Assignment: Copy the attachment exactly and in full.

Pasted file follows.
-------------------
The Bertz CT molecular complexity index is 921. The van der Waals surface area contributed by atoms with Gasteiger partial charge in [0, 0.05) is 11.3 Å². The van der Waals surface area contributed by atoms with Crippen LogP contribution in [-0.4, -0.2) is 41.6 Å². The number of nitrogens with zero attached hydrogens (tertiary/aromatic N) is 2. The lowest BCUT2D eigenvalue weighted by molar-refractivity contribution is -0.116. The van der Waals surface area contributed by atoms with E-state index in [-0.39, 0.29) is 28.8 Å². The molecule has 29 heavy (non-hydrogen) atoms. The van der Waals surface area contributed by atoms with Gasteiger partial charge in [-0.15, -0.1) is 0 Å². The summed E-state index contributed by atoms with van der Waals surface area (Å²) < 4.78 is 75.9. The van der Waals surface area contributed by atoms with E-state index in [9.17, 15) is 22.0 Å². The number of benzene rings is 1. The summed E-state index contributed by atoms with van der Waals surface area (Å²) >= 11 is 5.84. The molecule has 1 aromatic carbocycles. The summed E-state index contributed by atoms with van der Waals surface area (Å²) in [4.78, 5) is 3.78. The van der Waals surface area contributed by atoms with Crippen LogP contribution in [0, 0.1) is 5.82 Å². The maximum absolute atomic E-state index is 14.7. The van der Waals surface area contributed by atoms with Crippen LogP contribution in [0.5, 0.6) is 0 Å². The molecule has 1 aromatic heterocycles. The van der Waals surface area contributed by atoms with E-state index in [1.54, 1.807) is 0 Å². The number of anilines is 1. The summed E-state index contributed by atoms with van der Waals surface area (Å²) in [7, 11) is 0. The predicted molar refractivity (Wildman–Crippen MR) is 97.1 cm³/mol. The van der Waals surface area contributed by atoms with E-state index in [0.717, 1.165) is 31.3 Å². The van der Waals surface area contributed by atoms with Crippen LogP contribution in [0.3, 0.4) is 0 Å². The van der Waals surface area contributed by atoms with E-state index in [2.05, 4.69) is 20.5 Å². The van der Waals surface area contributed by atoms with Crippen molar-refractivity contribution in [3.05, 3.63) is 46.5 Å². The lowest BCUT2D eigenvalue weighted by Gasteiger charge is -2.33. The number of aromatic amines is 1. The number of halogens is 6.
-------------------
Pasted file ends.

The Bertz CT molecular complexity index is 921. The van der Waals surface area contributed by atoms with Gasteiger partial charge in [0, 0.05) is 11.3 Å². The van der Waals surface area contributed by atoms with Crippen LogP contribution in [-0.4, -0.2) is 41.6 Å². The number of nitrogens with zero attached hydrogens (tertiary/aromatic N) is 2. The lowest BCUT2D eigenvalue weighted by molar-refractivity contribution is -0.116. The van der Waals surface area contributed by atoms with E-state index in [-0.39, 0.29) is 28.8 Å². The molecule has 29 heavy (non-hydrogen) atoms. The van der Waals surface area contributed by atoms with Gasteiger partial charge in [-0.15, -0.1) is 0 Å². The summed E-state index contributed by atoms with van der Waals surface area (Å²) < 4.78 is 75.9. The van der Waals surface area contributed by atoms with E-state index in [9.17, 15) is 22.0 Å². The number of benzene rings is 1. The summed E-state index contributed by atoms with van der Waals surface area (Å²) >= 11 is 5.84. The molecule has 1 aromatic carbocycles. The summed E-state index contributed by atoms with van der Waals surface area (Å²) in [4.78, 5) is 3.78. The van der Waals surface area contributed by atoms with Crippen LogP contribution in [0, 0.1) is 5.82 Å². The maximum absolute atomic E-state index is 14.7. The van der Waals surface area contributed by atoms with Crippen LogP contribution in [0.5, 0.6) is 0 Å². The molecule has 1 aromatic heterocycles. The van der Waals surface area contributed by atoms with E-state index in [1.54, 1.807) is 0 Å². The number of anilines is 1. The summed E-state index contributed by atoms with van der Waals surface area (Å²) in [7, 11) is 0. The predicted molar refractivity (Wildman–Crippen MR) is 97.1 cm³/mol. The van der Waals surface area contributed by atoms with E-state index in [0.717, 1.165) is 31.3 Å². The van der Waals surface area contributed by atoms with Crippen LogP contribution in [0.3, 0.4) is 0 Å². The van der Waals surface area contributed by atoms with E-state index in [2.05, 4.69) is 20.5 Å². The van der Waals surface area contributed by atoms with Crippen molar-refractivity contribution in [3.05, 3.63) is 46.5 Å². The lowest BCUT2D eigenvalue weighted by Gasteiger charge is -2.33. The number of aromatic amines is 1. The number of halogens is 6.